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Videogames, Interactivity, and Art
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Grant Tavinor

Videogames are one of the most significant developments in the popular arts in the last fifty years, and a great deal of philosophical interest arises from their artistic employment of computer technology. Whereas other artistic media such as music and film have felt the effects of digital technology – especially concerning changes in digital modes of production and distribution – the development of videogames seems to constitute the growth of an entirely new artistic medium (Tavinor, 2009).

Videogames and Interactivity

Insofar as technological and formal developments make videogames distinctive as an artistic medium, this distinctiveness arises from their interactivity. There is an immediately plausible sense in which videogames are more interactive than some traditional artistic media: unlike the movie Star Wars where the viewer is passive with respect to the events on the screen, in the videogame Star Wars: The Force Unleashed players may adopt the role of a character such as Darth Vader through which they can act in the fictional world of the game.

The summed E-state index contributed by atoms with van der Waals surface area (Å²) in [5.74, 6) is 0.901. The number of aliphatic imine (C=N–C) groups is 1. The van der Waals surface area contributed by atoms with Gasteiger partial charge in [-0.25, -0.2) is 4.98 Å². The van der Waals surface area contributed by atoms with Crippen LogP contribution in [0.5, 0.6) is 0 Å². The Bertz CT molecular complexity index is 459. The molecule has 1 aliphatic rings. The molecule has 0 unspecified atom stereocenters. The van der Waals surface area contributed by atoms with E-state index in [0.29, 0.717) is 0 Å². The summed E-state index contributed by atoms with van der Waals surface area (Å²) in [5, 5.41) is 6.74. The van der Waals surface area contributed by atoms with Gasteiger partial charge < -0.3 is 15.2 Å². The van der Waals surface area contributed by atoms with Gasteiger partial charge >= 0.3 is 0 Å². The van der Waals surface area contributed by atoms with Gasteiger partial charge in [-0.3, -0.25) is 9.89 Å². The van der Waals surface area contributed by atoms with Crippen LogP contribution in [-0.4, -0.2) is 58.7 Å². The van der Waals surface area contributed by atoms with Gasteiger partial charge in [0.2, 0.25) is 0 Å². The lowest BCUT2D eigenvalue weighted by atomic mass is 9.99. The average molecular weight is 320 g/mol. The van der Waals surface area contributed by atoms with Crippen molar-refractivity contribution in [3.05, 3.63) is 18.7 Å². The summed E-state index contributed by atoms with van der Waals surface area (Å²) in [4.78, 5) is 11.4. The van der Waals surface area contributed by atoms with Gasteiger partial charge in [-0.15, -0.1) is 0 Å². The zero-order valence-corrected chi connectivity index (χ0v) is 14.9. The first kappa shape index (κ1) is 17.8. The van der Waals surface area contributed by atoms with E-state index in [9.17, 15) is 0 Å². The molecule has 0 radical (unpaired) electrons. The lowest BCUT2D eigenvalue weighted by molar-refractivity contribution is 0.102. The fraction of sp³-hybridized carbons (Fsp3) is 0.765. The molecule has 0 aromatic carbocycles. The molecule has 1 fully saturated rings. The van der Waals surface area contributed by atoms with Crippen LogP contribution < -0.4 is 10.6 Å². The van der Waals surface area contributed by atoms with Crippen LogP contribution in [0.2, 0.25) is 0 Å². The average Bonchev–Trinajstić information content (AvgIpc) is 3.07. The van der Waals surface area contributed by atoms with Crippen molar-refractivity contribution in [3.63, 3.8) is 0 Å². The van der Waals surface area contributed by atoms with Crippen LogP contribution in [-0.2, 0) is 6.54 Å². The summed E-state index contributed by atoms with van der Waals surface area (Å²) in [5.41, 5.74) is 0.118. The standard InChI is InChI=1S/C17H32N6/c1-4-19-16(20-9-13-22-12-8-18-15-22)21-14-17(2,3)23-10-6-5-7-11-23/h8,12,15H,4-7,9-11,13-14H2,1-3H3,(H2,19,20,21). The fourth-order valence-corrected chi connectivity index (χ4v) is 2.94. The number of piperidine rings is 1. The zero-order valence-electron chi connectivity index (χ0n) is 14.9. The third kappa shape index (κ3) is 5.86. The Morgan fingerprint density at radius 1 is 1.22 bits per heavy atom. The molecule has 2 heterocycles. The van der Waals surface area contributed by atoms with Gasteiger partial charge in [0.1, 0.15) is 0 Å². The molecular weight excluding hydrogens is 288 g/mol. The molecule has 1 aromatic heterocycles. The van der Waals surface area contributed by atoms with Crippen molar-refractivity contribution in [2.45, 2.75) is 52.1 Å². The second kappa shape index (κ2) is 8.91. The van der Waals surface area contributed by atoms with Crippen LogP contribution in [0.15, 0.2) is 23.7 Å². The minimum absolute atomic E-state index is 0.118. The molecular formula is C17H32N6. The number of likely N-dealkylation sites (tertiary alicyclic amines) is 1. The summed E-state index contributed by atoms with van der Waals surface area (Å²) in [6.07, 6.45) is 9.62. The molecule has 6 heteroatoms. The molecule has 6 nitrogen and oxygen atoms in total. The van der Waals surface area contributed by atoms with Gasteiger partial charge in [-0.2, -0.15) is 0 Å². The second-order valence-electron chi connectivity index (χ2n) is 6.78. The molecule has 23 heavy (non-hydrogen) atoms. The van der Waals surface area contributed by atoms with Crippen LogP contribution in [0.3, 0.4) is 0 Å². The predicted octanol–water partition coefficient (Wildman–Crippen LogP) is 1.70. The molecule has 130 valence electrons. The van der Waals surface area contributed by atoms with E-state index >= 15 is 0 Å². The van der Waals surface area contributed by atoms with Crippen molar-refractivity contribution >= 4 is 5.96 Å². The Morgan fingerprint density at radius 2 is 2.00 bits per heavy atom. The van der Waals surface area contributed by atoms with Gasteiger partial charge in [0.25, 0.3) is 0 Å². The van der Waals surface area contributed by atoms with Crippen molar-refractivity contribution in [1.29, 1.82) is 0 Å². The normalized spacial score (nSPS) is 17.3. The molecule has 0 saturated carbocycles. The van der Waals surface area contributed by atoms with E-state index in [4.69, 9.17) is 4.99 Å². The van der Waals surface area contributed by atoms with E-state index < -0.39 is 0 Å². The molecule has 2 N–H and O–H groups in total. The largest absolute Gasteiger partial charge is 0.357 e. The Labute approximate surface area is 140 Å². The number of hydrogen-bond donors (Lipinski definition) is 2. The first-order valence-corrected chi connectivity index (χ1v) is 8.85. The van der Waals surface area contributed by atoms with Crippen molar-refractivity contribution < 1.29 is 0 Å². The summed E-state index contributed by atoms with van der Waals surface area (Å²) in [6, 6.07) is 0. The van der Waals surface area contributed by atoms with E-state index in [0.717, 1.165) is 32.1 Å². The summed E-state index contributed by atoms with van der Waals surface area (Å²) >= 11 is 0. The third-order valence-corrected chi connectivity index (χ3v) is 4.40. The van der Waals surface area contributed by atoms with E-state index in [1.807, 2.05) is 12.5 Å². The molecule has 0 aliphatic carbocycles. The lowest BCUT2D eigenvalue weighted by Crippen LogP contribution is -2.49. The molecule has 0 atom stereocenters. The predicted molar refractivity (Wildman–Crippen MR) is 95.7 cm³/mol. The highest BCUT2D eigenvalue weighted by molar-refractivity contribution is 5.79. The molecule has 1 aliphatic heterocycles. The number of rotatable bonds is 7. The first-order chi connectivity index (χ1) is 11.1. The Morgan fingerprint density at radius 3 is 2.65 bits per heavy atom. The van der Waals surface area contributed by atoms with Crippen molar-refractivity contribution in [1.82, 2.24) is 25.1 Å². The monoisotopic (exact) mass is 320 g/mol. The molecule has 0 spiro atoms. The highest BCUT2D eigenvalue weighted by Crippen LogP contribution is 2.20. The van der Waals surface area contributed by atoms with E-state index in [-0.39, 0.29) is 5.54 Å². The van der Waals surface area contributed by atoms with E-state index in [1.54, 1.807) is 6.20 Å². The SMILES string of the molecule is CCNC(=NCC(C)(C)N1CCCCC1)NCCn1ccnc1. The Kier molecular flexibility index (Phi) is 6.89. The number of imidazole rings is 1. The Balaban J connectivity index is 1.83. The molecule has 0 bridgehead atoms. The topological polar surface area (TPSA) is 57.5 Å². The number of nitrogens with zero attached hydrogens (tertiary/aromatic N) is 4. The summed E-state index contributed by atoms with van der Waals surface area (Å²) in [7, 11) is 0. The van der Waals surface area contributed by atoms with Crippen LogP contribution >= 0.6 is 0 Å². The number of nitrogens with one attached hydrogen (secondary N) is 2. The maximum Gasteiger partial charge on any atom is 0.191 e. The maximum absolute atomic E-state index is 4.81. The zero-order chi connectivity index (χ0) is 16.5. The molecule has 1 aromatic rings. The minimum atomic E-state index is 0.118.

There are doubts, however, about the usefulness or accuracy of describing videogames as interactive. Games theorist Espen Aarseth opposes applying the term to videogames, thinking the term “interactive fiction” either meaningless or trivial (1997: 50). Indeed, there may be some warrant for the charge of triviality: videogames are games, and calling a game “interactive” seems redundant. A further difficulty is that maintaining that videogames are interactive implies, somewhat problematically, that traditional media are “passive” in some respect. But all art is interactive insofar as it involves appreciators in a physical and cognitive engagement with a work. Finally, as Dominic Lopes notes, because of its sheer ubiquity as a technological buzzword, the concept of “interactivity” is prone to abuse, and is of limited theoretical use without specifying a substantive meaning (2001: 67).